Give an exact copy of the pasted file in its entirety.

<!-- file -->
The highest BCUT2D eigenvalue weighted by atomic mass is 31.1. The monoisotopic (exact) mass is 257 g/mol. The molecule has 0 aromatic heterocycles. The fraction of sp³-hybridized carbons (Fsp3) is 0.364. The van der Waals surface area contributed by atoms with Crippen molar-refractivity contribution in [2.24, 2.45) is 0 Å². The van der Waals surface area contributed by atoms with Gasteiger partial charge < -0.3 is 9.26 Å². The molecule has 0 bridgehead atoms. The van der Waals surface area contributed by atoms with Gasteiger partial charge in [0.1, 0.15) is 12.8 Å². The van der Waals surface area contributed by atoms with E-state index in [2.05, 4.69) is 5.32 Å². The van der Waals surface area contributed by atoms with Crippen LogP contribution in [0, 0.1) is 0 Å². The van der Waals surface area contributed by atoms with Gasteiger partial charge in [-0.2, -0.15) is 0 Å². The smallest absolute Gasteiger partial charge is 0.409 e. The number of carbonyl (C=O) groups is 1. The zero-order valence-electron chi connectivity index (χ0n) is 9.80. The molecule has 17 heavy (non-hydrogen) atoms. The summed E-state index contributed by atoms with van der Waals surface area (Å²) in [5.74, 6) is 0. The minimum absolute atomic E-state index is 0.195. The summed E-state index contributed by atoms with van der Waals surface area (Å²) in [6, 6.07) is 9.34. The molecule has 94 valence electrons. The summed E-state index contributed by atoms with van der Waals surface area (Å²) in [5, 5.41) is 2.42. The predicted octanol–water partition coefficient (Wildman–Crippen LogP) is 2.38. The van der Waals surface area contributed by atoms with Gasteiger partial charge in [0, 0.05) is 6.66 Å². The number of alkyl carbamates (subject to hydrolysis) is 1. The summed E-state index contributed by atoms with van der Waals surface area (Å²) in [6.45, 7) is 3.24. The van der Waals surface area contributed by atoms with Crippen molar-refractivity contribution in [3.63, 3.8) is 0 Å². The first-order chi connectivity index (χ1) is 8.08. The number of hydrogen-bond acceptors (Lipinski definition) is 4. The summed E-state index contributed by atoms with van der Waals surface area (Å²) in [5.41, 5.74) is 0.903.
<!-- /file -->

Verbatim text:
The highest BCUT2D eigenvalue weighted by atomic mass is 31.1. The monoisotopic (exact) mass is 257 g/mol. The molecule has 0 aromatic heterocycles. The fraction of sp³-hybridized carbons (Fsp3) is 0.364. The van der Waals surface area contributed by atoms with Crippen molar-refractivity contribution in [2.24, 2.45) is 0 Å². The van der Waals surface area contributed by atoms with Gasteiger partial charge < -0.3 is 9.26 Å². The molecule has 0 bridgehead atoms. The van der Waals surface area contributed by atoms with Gasteiger partial charge in [0.1, 0.15) is 12.8 Å². The van der Waals surface area contributed by atoms with E-state index in [2.05, 4.69) is 5.32 Å². The van der Waals surface area contributed by atoms with Crippen LogP contribution in [0, 0.1) is 0 Å². The van der Waals surface area contributed by atoms with Gasteiger partial charge in [-0.2, -0.15) is 0 Å². The smallest absolute Gasteiger partial charge is 0.409 e. The number of carbonyl (C=O) groups is 1. The zero-order valence-electron chi connectivity index (χ0n) is 9.80. The molecule has 17 heavy (non-hydrogen) atoms. The summed E-state index contributed by atoms with van der Waals surface area (Å²) in [5.74, 6) is 0. The minimum absolute atomic E-state index is 0.195. The summed E-state index contributed by atoms with van der Waals surface area (Å²) in [6, 6.07) is 9.34. The molecule has 94 valence electrons. The summed E-state index contributed by atoms with van der Waals surface area (Å²) in [5, 5.41) is 2.42. The predicted octanol–water partition coefficient (Wildman–Crippen LogP) is 2.38. The van der Waals surface area contributed by atoms with Gasteiger partial charge in [0, 0.05) is 6.66 Å². The number of alkyl carbamates (subject to hydrolysis) is 1. The summed E-state index contributed by atoms with van der Waals surface area (Å²) in [6.45, 7) is 3.24. The van der Waals surface area contributed by atoms with Crippen molar-refractivity contribution in [3.63, 3.8) is 0 Å². The first-order chi connectivity index (χ1) is 8.08. The number of hydrogen-bond acceptors (Lipinski definition) is 4. The summed E-state index contributed by atoms with van der Waals surface area (Å²) in [5.41, 5.74) is 0.903.